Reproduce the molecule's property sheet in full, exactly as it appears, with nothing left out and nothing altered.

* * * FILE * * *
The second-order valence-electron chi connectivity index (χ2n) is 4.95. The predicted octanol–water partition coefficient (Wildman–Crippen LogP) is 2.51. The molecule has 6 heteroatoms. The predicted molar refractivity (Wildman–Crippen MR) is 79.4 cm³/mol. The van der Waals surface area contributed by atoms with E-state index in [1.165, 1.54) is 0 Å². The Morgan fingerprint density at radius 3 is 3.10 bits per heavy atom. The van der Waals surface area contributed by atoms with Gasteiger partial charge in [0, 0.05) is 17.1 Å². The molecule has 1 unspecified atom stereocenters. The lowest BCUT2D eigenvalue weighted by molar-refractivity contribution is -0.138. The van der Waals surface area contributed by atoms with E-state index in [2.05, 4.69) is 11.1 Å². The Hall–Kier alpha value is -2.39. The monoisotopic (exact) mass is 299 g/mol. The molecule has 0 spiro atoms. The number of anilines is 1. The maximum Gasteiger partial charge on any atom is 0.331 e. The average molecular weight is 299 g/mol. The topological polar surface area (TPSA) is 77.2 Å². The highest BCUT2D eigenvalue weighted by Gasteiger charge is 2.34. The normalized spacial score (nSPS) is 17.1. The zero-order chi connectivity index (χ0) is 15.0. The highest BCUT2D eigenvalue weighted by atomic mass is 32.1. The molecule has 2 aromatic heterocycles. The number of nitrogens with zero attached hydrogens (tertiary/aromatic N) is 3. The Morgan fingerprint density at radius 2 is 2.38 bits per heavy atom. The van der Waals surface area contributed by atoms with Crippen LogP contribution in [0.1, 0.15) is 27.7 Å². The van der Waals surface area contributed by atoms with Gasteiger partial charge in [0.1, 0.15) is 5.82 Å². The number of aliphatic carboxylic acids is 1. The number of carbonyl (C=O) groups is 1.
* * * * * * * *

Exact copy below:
The second-order valence-electron chi connectivity index (χ2n) is 4.95. The predicted octanol–water partition coefficient (Wildman–Crippen LogP) is 2.51. The molecule has 6 heteroatoms. The predicted molar refractivity (Wildman–Crippen MR) is 79.4 cm³/mol. The van der Waals surface area contributed by atoms with E-state index in [1.165, 1.54) is 0 Å². The Morgan fingerprint density at radius 3 is 3.10 bits per heavy atom. The van der Waals surface area contributed by atoms with Gasteiger partial charge in [0, 0.05) is 17.1 Å². The molecule has 1 unspecified atom stereocenters. The lowest BCUT2D eigenvalue weighted by molar-refractivity contribution is -0.138. The van der Waals surface area contributed by atoms with E-state index in [2.05, 4.69) is 11.1 Å². The Hall–Kier alpha value is -2.39. The monoisotopic (exact) mass is 299 g/mol. The molecule has 0 spiro atoms. The number of anilines is 1. The maximum Gasteiger partial charge on any atom is 0.331 e. The average molecular weight is 299 g/mol. The topological polar surface area (TPSA) is 77.2 Å². The highest BCUT2D eigenvalue weighted by Gasteiger charge is 2.34. The normalized spacial score (nSPS) is 17.1. The zero-order chi connectivity index (χ0) is 15.0. The highest BCUT2D eigenvalue weighted by atomic mass is 32.1. The molecule has 2 aromatic heterocycles. The number of nitrogens with zero attached hydrogens (tertiary/aromatic N) is 3. The Morgan fingerprint density at radius 2 is 2.38 bits per heavy atom. The van der Waals surface area contributed by atoms with Crippen LogP contribution in [0.1, 0.15) is 27.7 Å². The van der Waals surface area contributed by atoms with Gasteiger partial charge in [0.1, 0.15) is 5.82 Å². The number of aliphatic carboxylic acids is 1. The number of carbonyl (C=O) groups is 1.